The first comprehensive and definitive history of Brazil's decision to give up the nuclear weapon option.
Why do countries capable of "going nuclear" choose not to? Brazil, which gained notoriety for developing a nuclear program and then backtracking into adherence to the nonproliferation regime, offers a fascinating window into the complex politics surrounding nuclear energy and American interference.
Since the beginning of the nuclear age, author Carlo Patti writes, Brazil has tried to cooperate with other countries in order to master nuclear fuel cycle technology, but international limitations have constrained the country's approach. Brazil had the start of a nuclear program in the 1950s, which led to the United States interfering in agreements between Brazil and other countries with advanced nuclear industries, such as France and West Germany. These international constraints, especially those imposed by the United States, partly explain the country's decision to create a secret nuclear program in 1978 and to cooperate with other countries outside the Non-Proliferation Treaty [NPT] regime, such as Argentina and China. Yet, in 1998, Brazil chose to adhere to the Nuclear Non-Proliferation Treaty it so actively opposed only three decades prior, although the country still critiques the unfair nature of the treaty.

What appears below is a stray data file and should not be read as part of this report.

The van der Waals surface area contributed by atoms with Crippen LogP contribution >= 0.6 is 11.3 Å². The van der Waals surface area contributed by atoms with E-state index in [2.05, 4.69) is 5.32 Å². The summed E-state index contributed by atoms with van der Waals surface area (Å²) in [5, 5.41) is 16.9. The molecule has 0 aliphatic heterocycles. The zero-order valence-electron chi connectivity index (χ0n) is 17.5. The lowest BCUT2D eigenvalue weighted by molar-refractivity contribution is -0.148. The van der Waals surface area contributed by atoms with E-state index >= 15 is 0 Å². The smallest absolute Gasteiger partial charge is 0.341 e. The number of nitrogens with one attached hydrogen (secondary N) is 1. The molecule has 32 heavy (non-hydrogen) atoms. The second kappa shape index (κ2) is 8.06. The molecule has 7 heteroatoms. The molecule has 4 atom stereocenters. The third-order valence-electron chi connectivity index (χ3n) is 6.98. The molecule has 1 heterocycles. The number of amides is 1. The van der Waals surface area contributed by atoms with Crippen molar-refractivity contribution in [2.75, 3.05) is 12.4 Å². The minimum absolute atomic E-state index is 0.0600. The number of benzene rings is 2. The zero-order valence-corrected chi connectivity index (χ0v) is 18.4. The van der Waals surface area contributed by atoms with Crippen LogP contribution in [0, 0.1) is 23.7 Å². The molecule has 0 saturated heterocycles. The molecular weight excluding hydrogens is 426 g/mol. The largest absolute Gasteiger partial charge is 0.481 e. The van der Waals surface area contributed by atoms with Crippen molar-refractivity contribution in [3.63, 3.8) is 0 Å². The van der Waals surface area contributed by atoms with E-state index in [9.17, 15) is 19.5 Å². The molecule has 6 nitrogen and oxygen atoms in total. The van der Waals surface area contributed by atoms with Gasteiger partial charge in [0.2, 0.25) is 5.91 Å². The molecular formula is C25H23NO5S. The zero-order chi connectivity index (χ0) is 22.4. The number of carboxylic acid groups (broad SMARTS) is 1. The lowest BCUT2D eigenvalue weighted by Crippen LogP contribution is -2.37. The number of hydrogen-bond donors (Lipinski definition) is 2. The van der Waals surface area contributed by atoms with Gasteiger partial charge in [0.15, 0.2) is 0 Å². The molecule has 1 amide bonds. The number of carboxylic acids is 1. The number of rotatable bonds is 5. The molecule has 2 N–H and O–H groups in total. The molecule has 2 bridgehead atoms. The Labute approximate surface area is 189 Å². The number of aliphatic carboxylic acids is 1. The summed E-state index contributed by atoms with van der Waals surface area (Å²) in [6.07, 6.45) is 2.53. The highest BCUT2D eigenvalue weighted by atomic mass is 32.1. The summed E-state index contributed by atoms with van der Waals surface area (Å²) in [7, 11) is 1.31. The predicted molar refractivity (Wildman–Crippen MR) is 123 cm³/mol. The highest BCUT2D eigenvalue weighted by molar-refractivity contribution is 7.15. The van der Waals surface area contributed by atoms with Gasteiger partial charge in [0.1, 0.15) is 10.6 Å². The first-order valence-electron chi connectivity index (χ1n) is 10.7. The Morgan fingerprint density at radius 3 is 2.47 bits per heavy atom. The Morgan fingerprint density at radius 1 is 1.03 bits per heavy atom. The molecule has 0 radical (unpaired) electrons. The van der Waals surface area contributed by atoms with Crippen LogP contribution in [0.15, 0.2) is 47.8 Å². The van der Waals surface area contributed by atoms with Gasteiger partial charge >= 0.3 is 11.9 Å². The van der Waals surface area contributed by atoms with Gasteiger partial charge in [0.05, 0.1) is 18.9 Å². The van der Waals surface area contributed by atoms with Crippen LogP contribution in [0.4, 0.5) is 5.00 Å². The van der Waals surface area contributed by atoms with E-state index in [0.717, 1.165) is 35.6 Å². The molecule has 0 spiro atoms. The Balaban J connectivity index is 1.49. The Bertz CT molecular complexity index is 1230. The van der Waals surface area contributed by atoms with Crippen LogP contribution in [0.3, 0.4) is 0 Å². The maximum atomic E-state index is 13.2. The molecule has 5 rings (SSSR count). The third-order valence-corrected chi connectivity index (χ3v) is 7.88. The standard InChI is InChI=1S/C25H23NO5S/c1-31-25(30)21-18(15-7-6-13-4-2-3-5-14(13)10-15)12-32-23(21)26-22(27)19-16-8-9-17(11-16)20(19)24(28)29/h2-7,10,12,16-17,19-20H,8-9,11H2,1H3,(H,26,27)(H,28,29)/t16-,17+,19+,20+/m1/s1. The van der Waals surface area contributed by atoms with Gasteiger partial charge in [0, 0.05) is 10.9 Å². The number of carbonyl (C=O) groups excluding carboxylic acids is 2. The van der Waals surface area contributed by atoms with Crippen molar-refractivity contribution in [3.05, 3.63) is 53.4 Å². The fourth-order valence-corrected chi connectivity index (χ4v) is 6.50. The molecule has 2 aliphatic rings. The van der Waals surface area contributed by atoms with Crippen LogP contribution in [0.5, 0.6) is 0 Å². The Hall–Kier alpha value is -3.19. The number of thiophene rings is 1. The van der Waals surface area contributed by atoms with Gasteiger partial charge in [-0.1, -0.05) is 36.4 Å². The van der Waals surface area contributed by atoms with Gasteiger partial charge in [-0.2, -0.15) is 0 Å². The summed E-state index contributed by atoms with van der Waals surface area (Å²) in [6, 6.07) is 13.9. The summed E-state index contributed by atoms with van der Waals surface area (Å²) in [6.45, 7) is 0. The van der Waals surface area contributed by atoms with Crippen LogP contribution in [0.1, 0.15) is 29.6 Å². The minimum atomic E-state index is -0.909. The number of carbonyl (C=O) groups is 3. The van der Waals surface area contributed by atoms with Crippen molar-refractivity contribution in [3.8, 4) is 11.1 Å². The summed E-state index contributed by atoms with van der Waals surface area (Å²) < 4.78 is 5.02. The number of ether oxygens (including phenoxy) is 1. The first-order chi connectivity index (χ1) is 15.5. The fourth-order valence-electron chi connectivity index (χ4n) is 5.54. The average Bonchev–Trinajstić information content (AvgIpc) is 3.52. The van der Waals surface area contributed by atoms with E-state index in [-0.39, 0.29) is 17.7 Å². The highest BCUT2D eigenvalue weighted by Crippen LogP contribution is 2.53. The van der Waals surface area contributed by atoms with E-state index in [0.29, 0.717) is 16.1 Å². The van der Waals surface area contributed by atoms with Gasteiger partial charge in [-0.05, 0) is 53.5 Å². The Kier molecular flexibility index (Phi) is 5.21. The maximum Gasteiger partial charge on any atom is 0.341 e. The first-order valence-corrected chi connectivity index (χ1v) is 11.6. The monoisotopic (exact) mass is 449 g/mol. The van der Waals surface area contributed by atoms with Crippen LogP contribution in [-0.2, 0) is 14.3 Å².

Patti draws on recent declassified primary sources collected during years of research in public and private archives in eight different countries, as well as interviews with former presidents, diplomats, and scientists, to show how US nonproliferation policies deeply affected Brazil's decisions. Assessing how domestic and international factors affected the evolution of Brazil's nuclear diplomacy, Brazil in the Global Nuclear Order also discusses what it means with respect to Brazil's future political goals. This will be an important case study for students and scholars of nuclear history.
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